NCH Presents

After Beethoven Series

Wednesdays 11th & 18th May 2022
Wednesdays 1st, 8th & 15th June 2022

Buy Tickets

This special composer-led series sees leading Irish composers Ann Cleare, Anselm McDonnell, Garrett Sholdice, Ian Wilson and Jane O’Leary respond to Beethoven’s creative legacy. Each concert features a new commission by the composer presented in a concert of their own curation.

Presented by NCH
Funded by the OPW’s Percent For Art Scheme and NCH

Ian Wilson

Programme by Ian Wilson -“Sonatas”

Wednesday 11th May, 7.30pm

Dušica Mladenović, violin
Hugh Tinney, piano

“A quarter million miles from the moon”, Deirdre McKay (vn & pno, 7’)
“Sonata for violin and piano”, Ljubica Marić (vn & pno, 24’)
“Sonnatura”, Ian Wilson (vn & pno, 20’ WP)
“Sonata for violin and piano”, Bernd Alois Zimmermann (vn & pno, 17’)
Composer’s response
Ian Wilson – 
My programme centres on the violin & piano sonata, a format developed by Beethoven from the rather lighter works by his predecessors into something that really works as a dramatic form and an equal pairing of instruments. The programme focuses on mid-20th-century sonatas by Serbian composer Ljubica Marić and German composer Bernd Alois Zimmermann and a new work of my own which seeks a novel way to deal with the essence of sonata form. My piece, “Sonnatura”, took inspiration from the nature element in Beethoven’s work (especially evident in his “Pastoral” Symphony) and the “circle” works by artist Richard Long.

Ian Wilson has composed over 200 works in many different genres which have been performed and broadcast on six continents. He is a member of Aosdána, Ireland’s national association of creative artists, and his music is published by G. Ricordi & Co. Ltd and Universal Edition. 

Pianist Hugh Tinney has made a major contribution to Irish concert life for over forty years, in multiple solo recital series, chamber music series, and frequent concerto appearances.  He has played chamber music with many distinguished individuals and groups. He has recorded solo, chamber and concerto repertoire for several CD labels.

Dušica Mladenović is active as a soloist and chamber musician in Serbia and throughout Europe and is a permanent member of the acclaimed Belgrade Philharmonic Orchestra. She has premiered works by Ian Wilson, Dejan Despić, Mirjana Živković, Dušan Radić and many other Serbian composers.


Programme by Anselm McDonnell -“Irish Airs”

WEdnesday 18th May, 7.30pm

Elizabeth Hilliard, soprano 
and The Degani Trio
Alan Smale, violin
Rachel Quinn, piano 
Annette Cleary, cello

Philip Martin: The Maids of Mitchelstown Fancy
Elaine Agnew: April Awake   
Piers Hellawell: Up by the Roots
Jessica Meyer: The Last Rose
Anselm McDonnell: Common Places 
Ryan Molloy: Clearances III
Gráinne Mulvey: Eternity is Now
Joan Trimble: Phantasy Trio 

Common Places sets a poem of the same title by Northern Irish pastor and writer Andrew Roycroft. It is a text which reflects on the beauty of ordinary human situations and events: a topic that resonates even more with me given how these experiences have been changed in recent years. As the text encourages us to look at events anew, the music reiterates a group of ideas from different perspectives to highlight new aspects of them each time they are heard. (Anselm McDonnell)

Anselm McDonnell is an Irish/Welsh composer based in Belfast. He has written over seventy works for a variety of ensembles such as the London Symphony Orchestra, CRASH Ensemble, Chamber Choir Ireland, BBC Singers, Ulster Orchestra, and the BBC National Orchestra of Wales. His debut album Light of Shore was released in 2021.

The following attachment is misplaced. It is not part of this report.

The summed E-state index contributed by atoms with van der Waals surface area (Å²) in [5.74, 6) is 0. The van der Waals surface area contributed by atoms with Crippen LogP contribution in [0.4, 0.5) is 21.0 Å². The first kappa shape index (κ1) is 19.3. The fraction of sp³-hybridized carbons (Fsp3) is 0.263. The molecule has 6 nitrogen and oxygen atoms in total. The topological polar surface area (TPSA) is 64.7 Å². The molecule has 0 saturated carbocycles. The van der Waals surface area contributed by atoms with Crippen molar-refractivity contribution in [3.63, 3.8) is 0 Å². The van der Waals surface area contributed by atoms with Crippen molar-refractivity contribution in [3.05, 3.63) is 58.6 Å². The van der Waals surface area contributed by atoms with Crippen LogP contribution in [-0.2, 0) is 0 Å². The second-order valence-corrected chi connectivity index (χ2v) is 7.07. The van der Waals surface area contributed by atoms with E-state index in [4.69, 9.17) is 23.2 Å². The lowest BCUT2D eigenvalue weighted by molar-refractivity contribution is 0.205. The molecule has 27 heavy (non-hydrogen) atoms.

Irish Soprano Elizabeth Hilliard is an exceptional singer and is widely regarded as an imaginative and dramatic interpreter of new music. She has worked in close collaboration with composers including Gráinne Mulvey, Jennifer Walshe, Christopher Fox and David Bremner and champions Irish art, music and composers, achieving recognition in the US and UK as well as her native country. 

The Degani Piano Trio is made up of award-winning musicians: violinist Alan Smale (violin); pianist Rachel Quinn, and; cellist Annette Cleary. Alongside recording work of composers such as Haydn, Chopin, Brahms and Piazzolla, they have innovatively collaborated with theatrical and visual artists in live concert settings.

Rachel Quinn has performed critically acclaimed concertos by composers such Mozart, Beethoven, Chopin, and Liszt with Irish and International orchestras. A recording artist in her own right, Rachel has also spearheaded the Degani Piano Trio’s innovative collaborations with renowned theatrical and visual artists, Barry McGovern, Donna Anita Nikolaisen and Kim Sharkey.

Alan Smale is founder of The Degani Ensemble. For 20 years he was Leader of the RTE NSO. He is a great exponent of Irish contemporary music and has recorded concertos by Raymond Deane, Frank Corcoran, James Wilson and Jerome de Bromhead. Alan plays on a superb Venetian violin made by Eugenio Degani in 1896.

Annette Cleary has performed as soloist with the NSO and acted as jury member for International Competitions. Her tutors have included Coral Bognuda, Paul Tortelier, and Antonio Janigro. Annette was a prizewinner at the Barchet International Cello Competition. She currently teaches at the Royal Irish Academy of Music where she recently received her Doctorate.

Anselm McDonnell

Ann Cleare

Programme by Ann Cleare -“Infinity”

Wednesday 1st June, 7.30pm


Enno Poppe Haare for solo violin
Rebecca Saunders  The Underside of Green for clarinet, violin, piano
Judith Ring whispering the turmoil down for clarinet & electronics
Seán Ó Dálaigh Piano Trio
Simon Mawhinney Solo Fingers 2 for solo piano
Ann Cleare Fossil Light for clarinet, violin, cello, piano 
Galina Ustvolskaya Duo for violin and piano

Composer’s response
Ann Cleare -
In his late works, Beethoven realised a striking balance between necessity and freedom, regenerating musical ideas to such a degree that the material becomes almost infinite in its possibilities. Sudden modulations and unforeseen dissonances suggest an attempt to break away, to cross the borders of traditional harmony and rhythm, towards a more expansive form, perhaps what could be heard as a picture of musical infinity.